Webinar Review: Genetic Integrity in Breeding Colonies


     
Parameters influencing in vivo research What is genetic quality and how does it impact in vivo research? Dr. Ana Perez addressed this topic in a recent webinar, making the case that research reproducibility requires high genetic quality of laboratory rodents.

Genetic Background Categories

In terms of their genetic background, Dr. Perez divided animal models into four basic categories. Each category requires a distinct approach to maintaining genetic integrity:

  • Inbred strains have a homogenous genetic background and are generated via brother x sister mating for twenty generations. Individual animals in an inbred strain are genetically identical to each other.
  • Outbred stocks are populations of individual animals with genetic variation. Outbreds have several advantages, including large and frequent litters and rapid growth. They are commonly used for toxicology studies.
  • Transgenic strains and stocks have been made using various technologies, including pronuclear injection, targeted mutations using homologous recombination, and CRISPR/Cas9.
    • For pronuclear injection and CRISPR/Cas9, each founder should be considered an independent line. Sequencing of CRISPR founders is strongly recommended to verify the mutation introduced.
    • For targeted mutations via homologous recombination, each ES cell clone must be maintained separately.
  • Congenic refers to two strains which differ in one marker. For example, the B6 nude strain is congenic on the B6 strain; it differs only in having the Foxn1nu mutation on chromosome 11 compared to the parent B6 strain. Mutations which have been generated or spontaneously appeared on a particular background may need to be moved to a different background. This is done through generation of a congenic strain. A simple approach to generation of a congenic is to backcross the mutation of interest to the desired strain background for ten generations.

How to Preserve Genetic Quality

Dr. Perez discussed how Taconic Biosciences preserves genetic quality for different types of strains and stocks.

  • Inbreds are refreshed from cryopreserved embryos every five years to prevent genetic drift over time. The line is re-established from a Common Ancestor pair and the genetic profile of the line is characterized. Global colonies are harmonized via sourcing from a single Foundation Colony. Genetic monitoring is used at genetic risk points.
  • Outbred stocks are bred so as to maintain genetic diversity among the population. Outbreds are refreshed from cryopreserved embryos every 5-7 years. The genetic profile of each stock has been characterized and may be used for genetic monitoring.
    • Taconic uses the Poiley system for breeding of outbreds; each stock has a particular number of breeding groups and a minimum number of cages per group. Global colonies are harmonized and genetic monitoring is used to assure that allelic heterozygosity is maintained in each colony.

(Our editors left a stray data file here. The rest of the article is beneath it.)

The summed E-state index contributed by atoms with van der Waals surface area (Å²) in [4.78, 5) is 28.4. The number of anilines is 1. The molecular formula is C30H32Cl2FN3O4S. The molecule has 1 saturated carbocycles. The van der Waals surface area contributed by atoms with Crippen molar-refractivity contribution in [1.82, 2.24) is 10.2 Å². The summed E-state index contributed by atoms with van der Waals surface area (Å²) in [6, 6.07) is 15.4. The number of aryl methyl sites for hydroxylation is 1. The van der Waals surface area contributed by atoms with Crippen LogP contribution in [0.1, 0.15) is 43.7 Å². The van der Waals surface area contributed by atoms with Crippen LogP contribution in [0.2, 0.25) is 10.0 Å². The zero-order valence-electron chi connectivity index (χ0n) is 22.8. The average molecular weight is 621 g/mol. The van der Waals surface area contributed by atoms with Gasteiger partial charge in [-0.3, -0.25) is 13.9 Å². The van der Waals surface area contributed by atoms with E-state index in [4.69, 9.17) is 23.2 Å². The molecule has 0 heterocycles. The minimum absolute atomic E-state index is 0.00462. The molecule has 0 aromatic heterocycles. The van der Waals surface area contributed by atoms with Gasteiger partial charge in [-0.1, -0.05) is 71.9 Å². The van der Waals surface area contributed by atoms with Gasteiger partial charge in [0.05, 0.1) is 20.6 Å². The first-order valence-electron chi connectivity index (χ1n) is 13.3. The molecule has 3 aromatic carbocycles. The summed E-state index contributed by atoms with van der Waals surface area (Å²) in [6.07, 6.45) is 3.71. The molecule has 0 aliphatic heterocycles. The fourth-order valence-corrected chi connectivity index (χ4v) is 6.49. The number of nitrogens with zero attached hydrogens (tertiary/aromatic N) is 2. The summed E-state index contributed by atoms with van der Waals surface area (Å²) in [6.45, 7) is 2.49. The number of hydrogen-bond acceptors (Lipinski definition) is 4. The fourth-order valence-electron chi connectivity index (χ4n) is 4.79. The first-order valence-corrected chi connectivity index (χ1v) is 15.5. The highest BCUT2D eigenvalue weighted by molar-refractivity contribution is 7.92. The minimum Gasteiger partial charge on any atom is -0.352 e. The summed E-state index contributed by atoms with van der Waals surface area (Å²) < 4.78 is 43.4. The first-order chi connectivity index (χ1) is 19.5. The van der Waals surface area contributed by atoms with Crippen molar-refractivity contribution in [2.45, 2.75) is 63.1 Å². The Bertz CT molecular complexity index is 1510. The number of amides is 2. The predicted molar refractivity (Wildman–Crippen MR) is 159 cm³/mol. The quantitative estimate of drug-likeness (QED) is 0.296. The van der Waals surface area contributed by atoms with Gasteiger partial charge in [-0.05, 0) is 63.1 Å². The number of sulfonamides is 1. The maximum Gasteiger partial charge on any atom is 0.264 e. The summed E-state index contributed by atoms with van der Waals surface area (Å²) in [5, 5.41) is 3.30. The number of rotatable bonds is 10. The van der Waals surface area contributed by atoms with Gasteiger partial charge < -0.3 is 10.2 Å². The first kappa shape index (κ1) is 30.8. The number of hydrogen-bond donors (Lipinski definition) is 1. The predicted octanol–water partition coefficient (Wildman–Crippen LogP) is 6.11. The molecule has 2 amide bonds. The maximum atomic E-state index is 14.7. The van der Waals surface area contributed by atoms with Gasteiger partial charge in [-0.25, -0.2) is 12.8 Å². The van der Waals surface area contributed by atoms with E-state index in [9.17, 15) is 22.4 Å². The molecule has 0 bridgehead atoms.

How Genetic Background Affects Phenotype

Genetic background can influence phenotype of transgenic models. Dr. Perez showed examples of this effect from the literature.

In one example, atherosclerotic lesion size in animals with a particular set of mutations varies quite significantly across a large set of genetic backgrounds tested. Mice of different common strains carrying a Pdcd1 (PD-1) knockout displayed a range of effects, from lupus-like glomerulonephritis and arthritis on the C57BL/6 background to autoimmune dilated cardiomyopathy and gastritis on BALB/c.

While it's certainly not practical to generate mutants on every possible strain background, it's important to remember that effects seen on a single strain background may not tell the whole story.

Monitoring Genetic Background

DNA microsatellites are frequently used for genetic monitoring, but can be difficult to test in a high throughput manner. Single nucleotide polymorphisms (SNPs) are now commonly used for genetic monitoring. They are more stable than microsatellites and can be assayed in a high throughput manner.

Taconic has developed several different SNP panels for use in genetic monitoring. In the genome scan SNP panel, more than 1400 SNPs differ between some strains, offering good reliability for strain discrimination. SNP panels can be used to direct accelerated backcrossing (speed congenics).

Inbred Substrain Differences

Just denoting the basic strain name is not enough to understand and maintain a line properly. The C57BL/6 strain has multiple known substrains and they can vary quite a bit in phenotype. For example, the C57BL/6J substrain is known to carry a mutation in the Nnt gene which is associated with impaired glucose homeostasis and reduced insulin secretion. C57BL/6N substrains carry a mutation in the Crb1 gene (Crb1rd8 allele) which causes a mild form of retinal degeneration. Several other genetic variants have been documented in C57BL/6 substrains.

Other Considerations

Dr. Perez stressed the importance of careful recordkeeping and cryopreservation. Use of transgenic models on defined genetic backgrounds is important. Use of mutants with mixed backgrounds can cause genetic drift over time, loss of phenotype and results which are not reproducible.

A particular consideration with conditional mutations is incomplete excision. While cre-mediated deletion may be very efficient, it is not perfect, so testing for presence of all possible alleles (conditional versus deleted, for example) is very important. Undetected residual conditional alleles can confound experiments. Careful selection of genotyping controls can help avoid this problem.

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